A Collaborative Approach to County Jailing in the Hudson Valley
Summary and RecommendationsUnder the leadership of Orange County, with the collaboration of Ulster and Sullivan Counties, and withfinancial support of the Local Government Efficiency Program of the New York State Department of State,this research was undertaken to determine the degree to which counties in the Hudson Valley, by working together, might reduce the costs their jails. We consider here not only the potential through collaboration to avoid newly incurred capital costs for jails inHudson Valley, but also possibilities for controlling or diminish operating costs by this means, whilecontinuing to fully assure public safety and the professional operation of jail facilities. To assure that we could achieve a full regional perspective, we sought to include the five Hudson Valley counties in the region that were not sponsoring this study: Putnam, Rockland, Dutchess, Green andColumbia. Representatives of the three sponsoring counties and each of these were invited to serve on anadvisory panel of regional jail administrators; All but Greene chose to participate.Pattern for Progress was engaged as a project partner to focus in particular on how the jail situation inSullivan County had reached the critical point where, months later, a portion of the facility had to be closedby the state Commission on Correction. The resulting report is presented in five parts:-
Summary and recommendations-
A brief description of the state and local policy context for jail decision-making -
A comparative analysis of thirteen discrete areas of jail operation (See
), identifying themost promising areas for potential savings through collaboration-
A summary description of the jail and jail operation in each of the seven counties under study -
A case study of how the situation of the jail in Sullivan County reached its current critical state
The Policy Context
State law requires that each county in New York “maintain a county Jail.”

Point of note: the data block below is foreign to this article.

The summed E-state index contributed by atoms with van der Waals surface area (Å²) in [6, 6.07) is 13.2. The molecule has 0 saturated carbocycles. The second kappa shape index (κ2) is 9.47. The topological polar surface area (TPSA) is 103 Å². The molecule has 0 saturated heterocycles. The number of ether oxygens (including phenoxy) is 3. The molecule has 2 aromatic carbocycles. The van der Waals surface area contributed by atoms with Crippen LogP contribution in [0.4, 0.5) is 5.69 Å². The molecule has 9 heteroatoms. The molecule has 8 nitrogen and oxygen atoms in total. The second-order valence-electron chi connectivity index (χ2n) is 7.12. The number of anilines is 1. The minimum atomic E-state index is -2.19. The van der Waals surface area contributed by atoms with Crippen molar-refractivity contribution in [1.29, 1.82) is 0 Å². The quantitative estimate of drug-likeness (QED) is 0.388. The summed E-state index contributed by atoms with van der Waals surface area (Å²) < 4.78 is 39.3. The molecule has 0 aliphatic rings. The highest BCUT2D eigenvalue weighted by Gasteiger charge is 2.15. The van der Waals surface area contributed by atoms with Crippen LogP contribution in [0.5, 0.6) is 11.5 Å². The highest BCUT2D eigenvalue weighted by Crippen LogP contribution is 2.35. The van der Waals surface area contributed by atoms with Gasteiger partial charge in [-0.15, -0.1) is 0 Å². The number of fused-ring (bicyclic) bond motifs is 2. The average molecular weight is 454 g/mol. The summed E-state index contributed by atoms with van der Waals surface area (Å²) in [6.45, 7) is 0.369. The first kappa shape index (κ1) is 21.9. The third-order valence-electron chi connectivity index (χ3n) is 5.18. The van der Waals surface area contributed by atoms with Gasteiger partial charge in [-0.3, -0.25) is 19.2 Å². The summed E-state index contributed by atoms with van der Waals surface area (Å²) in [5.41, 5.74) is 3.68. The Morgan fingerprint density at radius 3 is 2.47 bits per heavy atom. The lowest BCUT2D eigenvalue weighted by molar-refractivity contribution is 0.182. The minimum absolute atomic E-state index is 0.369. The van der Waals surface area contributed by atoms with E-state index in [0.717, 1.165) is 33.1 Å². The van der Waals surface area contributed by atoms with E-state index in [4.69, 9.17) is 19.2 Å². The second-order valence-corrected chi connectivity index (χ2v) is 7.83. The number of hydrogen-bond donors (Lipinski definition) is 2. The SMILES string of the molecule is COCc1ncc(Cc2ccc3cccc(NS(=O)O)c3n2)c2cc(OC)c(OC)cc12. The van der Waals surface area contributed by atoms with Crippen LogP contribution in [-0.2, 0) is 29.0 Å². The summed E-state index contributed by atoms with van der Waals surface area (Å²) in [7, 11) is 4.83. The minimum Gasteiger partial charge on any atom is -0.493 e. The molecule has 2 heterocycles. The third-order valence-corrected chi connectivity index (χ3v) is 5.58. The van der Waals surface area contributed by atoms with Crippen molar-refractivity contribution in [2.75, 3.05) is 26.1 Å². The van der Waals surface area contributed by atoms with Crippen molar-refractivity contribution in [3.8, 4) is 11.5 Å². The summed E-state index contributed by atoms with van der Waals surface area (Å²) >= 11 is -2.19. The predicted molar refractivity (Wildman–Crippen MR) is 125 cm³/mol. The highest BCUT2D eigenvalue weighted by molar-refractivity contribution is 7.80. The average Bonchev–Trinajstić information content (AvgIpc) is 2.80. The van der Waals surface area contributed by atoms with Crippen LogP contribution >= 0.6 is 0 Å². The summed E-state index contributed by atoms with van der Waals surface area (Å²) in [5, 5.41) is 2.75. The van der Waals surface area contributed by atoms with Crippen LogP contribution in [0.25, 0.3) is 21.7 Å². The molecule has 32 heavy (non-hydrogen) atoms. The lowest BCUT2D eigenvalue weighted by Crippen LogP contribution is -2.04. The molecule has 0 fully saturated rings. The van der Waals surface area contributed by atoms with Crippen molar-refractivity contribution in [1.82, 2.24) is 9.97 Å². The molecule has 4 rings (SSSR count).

(County Law. Section 217). Thelaw further requires that within each county “the sheriff … shall have custody of the county jail” and that he“receive and safely keep in the county jail of his county each person lawfully committed to his custody.” All corrections institutions in New York State are overseen by a constitutionally created Commission onCorrection (SCOC) charged with “visit[ing] and inspect[ing] or cause[ing] to be visited and inspected by members of its staff, all institutions used for the detention of sane adults charged with or convicted of crime.”Commission oversight is a critical factor in jail operations. Focus in this report, however, is largely on actionsthat may be taken locally, and not on altering regulations or practices at the state level. The New York State Department of Correctional Services (DOCS) maintains 60 state facilities, 15 of these inthe Hudson Valley
. This invites consideration of additional state/county collaboration in jailing in theregion. The state Budget Division reported that organizational changes proposed this year for a range of stateagencies concerned with criminal justice are being made to enhance “shared operations, program synergies,
In Westchester County and New York City, Commissioners are responsible for county jails.
Columbia, Dutchess, Greene, Orange, Putnam, Rockland, Sullivan, Orange, and Ulster Counties.